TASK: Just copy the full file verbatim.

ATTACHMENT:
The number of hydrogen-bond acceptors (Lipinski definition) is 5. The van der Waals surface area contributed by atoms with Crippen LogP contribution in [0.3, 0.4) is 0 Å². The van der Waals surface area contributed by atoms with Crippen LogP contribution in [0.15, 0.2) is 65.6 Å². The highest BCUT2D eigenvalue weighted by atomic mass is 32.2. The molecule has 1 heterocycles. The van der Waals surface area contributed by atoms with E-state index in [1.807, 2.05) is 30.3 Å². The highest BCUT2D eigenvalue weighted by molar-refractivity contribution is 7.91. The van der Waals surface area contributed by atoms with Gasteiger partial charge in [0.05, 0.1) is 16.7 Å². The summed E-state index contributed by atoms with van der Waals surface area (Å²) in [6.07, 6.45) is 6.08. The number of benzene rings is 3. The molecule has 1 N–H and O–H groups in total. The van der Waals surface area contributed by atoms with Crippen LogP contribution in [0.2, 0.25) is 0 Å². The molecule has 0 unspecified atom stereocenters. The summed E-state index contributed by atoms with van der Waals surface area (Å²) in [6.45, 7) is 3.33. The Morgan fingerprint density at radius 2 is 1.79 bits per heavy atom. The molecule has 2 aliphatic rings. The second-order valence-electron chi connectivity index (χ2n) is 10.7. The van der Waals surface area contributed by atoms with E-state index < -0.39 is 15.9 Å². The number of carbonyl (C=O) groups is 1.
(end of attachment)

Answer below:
The number of hydrogen-bond acceptors (Lipinski definition) is 5. The van der Waals surface area contributed by atoms with Crippen LogP contribution in [0.3, 0.4) is 0 Å². The van der Waals surface area contributed by atoms with Crippen LogP contribution in [0.15, 0.2) is 65.6 Å². The highest BCUT2D eigenvalue weighted by atomic mass is 32.2. The molecule has 1 heterocycles. The van der Waals surface area contributed by atoms with E-state index in [1.807, 2.05) is 30.3 Å². The highest BCUT2D eigenvalue weighted by molar-refractivity contribution is 7.91. The van der Waals surface area contributed by atoms with Gasteiger partial charge in [0.05, 0.1) is 16.7 Å². The summed E-state index contributed by atoms with van der Waals surface area (Å²) in [6.07, 6.45) is 6.08. The number of benzene rings is 3. The molecule has 1 N–H and O–H groups in total. The van der Waals surface area contributed by atoms with Crippen LogP contribution in [0.2, 0.25) is 0 Å². The molecule has 0 unspecified atom stereocenters. The summed E-state index contributed by atoms with van der Waals surface area (Å²) in [6.45, 7) is 3.33. The Morgan fingerprint density at radius 2 is 1.79 bits per heavy atom. The molecule has 2 aliphatic rings. The second-order valence-electron chi connectivity index (χ2n) is 10.7. The van der Waals surface area contributed by atoms with E-state index < -0.39 is 15.9 Å². The number of carbonyl (C=O) groups is 1.